A retrospective study from the Netherlands showed that timely surgery and postoperative antibiotics were associated with better outcomes in Biliary Atresia (BA) (J Pediatr 2012; 160: 638-44). While these results are not surprising, due to the length of the study period (1987-2008) and the number of patients (n=214), the study offers insight into a number of unresolved issues with regard to BA.
The type of BA in this series:
- type I 14 (6.5%)
- type II 27 (12.6%)
- type III 172 (80.4%)
- undetermined 1 (0.9%)
Other notable findings:
- 10% of their patients had splenic malformations; no significant change in outcome was noted in this subgroup.
- 18% received high-dose corticosteroids –no benefit was identified in this subgroup. The authors state that previous studies are inconclusive; a large US trial of prednisolone (4 mg/kg/day initially) is pending.
- 31% received ursodeoxycholic acid –no benefit was identified in this subgroup.
- Overall survival improved a little during the study period, mostly due to increased availability of liver transplantation. 4-year transplant-free survival was 46% and 4-year overall survival was 73%. Table II (pg 641) in their study lists six other international studies. Recent studies in some countries have reported 4-year survivals of 82-91%.
- Antibiotic usage (most commonly co-trimoxazole) was associated with improved outcomes, presumably due to less frequent bouts of cholangitis. Yet, in this study the reported incidence of cholangitis was not lower. The authors do not have an explanation for this finding.
Age at time of Kasai:
- ≤45 days 19%
- 46-60 days 37%
- 61-89 days 36%
- ≥90 days 8%
- Median was 59 days. Authors note that Netherland guidelines call for all infants with jaundice at 3 weeks to have a fractionated bilirubin.
Related blog entries:
- -JPGN 2010; 51: 631. n=91. Operation w/in 100 days. Data suggesting that 60 day cutoff is not valid. (Hong Kong)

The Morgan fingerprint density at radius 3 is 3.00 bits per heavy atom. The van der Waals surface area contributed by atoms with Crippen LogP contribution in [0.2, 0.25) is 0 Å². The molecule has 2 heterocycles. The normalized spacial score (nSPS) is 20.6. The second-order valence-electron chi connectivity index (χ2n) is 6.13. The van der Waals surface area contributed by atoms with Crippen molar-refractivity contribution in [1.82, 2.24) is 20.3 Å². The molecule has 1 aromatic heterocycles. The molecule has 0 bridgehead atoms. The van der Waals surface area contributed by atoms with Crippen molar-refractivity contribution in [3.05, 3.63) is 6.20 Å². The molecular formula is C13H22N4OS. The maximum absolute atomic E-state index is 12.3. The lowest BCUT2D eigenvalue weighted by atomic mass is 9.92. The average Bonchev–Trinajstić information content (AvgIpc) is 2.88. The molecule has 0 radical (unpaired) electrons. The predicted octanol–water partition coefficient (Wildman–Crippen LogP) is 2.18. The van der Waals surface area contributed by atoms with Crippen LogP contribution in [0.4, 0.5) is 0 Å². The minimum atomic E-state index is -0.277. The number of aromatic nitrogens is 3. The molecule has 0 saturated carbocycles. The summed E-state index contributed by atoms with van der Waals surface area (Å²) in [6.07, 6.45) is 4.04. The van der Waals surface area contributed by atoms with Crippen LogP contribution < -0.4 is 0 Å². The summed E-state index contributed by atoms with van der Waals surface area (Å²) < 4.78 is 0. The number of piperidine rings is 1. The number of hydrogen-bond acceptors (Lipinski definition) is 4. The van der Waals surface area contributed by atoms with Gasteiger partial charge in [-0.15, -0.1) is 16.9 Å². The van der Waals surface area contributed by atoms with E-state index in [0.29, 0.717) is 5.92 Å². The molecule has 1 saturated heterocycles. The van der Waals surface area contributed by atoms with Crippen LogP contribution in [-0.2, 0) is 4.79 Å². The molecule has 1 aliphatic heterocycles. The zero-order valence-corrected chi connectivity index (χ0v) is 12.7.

- -J Pediatr Surg 2003; 38: 997-1000. n=735. 90 day cutoff was key with 5-yr & 10-yr survival. (Japan)
- -JPGN 2010; 51:61. Canadian experience. n=230. Center size did not affect outcome. Overall 39% at 4yrs had survival with native liver.
- -Liver transplantation 2009; 15: 829, 876. With combo of Kasai & Tx, >95% exteneded survival (previously 100% fatal). >80% will need a liver Tx at some point –~50% before age 2. Increased fibrosis & genes for fibrosis may increase risk for poor outcome.
- -JPGN 2009; 48: 72. Review of 13 year experience. n=91.
- -Pediatrics 2008; 121: e1438. Single center (Australia?) noted longer delay in dx of BA over 15-year period from 48.5 days (1990-94) to 59.5 (95-99) to 69 days (2000-2004).
- -JPGN 2008; 46: 238, 299. More data on age of dx of BA and outcomes from Sweden.
- -J Pediatr 2006; 149: 393. Long term outcome of BA -28yrs in England. 7/56 survived long term with native liver; 5-yr native liver survival was 46%, 10-yr was 32%.
- -J Pediatr 2006; 148: 467, 432.. Outcome of BA in US. Avg age of referral was 53 days and HPE avg at 61 days. one-third will survive to age 10 with native liver; overall 90% survival with kasai/hpe & Tx; 50-60% clear jaundice p Kasai. yellow alert campaign: www.childliverdisease.org/jaundice
- -Clin Gastro & Hep 2006; 1411. BA with choledochal cyst. Nice pics of types of BA. Japanese pathologic classification: Type 1 with atresia after gallbladder (CBD), type II atresia of common hepatic duct/CBD/GB c normal intrahepatic ducts, Type III atresia of entire ductal system.
- -Pediartics 2006; 117: 1147. Usefulness of stool color cards for screening program.
- -J Pediatr 2005; 147: 142 & 180-5. 23% c BA survive c native liver for more than 20 yrs; 88% survival for 3 yrs p-OLT; risk factors for poor outcome discussed including poor nutrition & age <5 months.
- -J Pediatr 2004; 144: 123-5. severity of fibrosis at time of Kasai inversely correlated with survival
- -JPGN 2003; 37: 430-33. Residual fibrosis/cirrhosis noted in 54%/40% respectively of pts with normal labs, median age 13 yrs.
- -JPGN 2003; 37: 4-21. Review of BA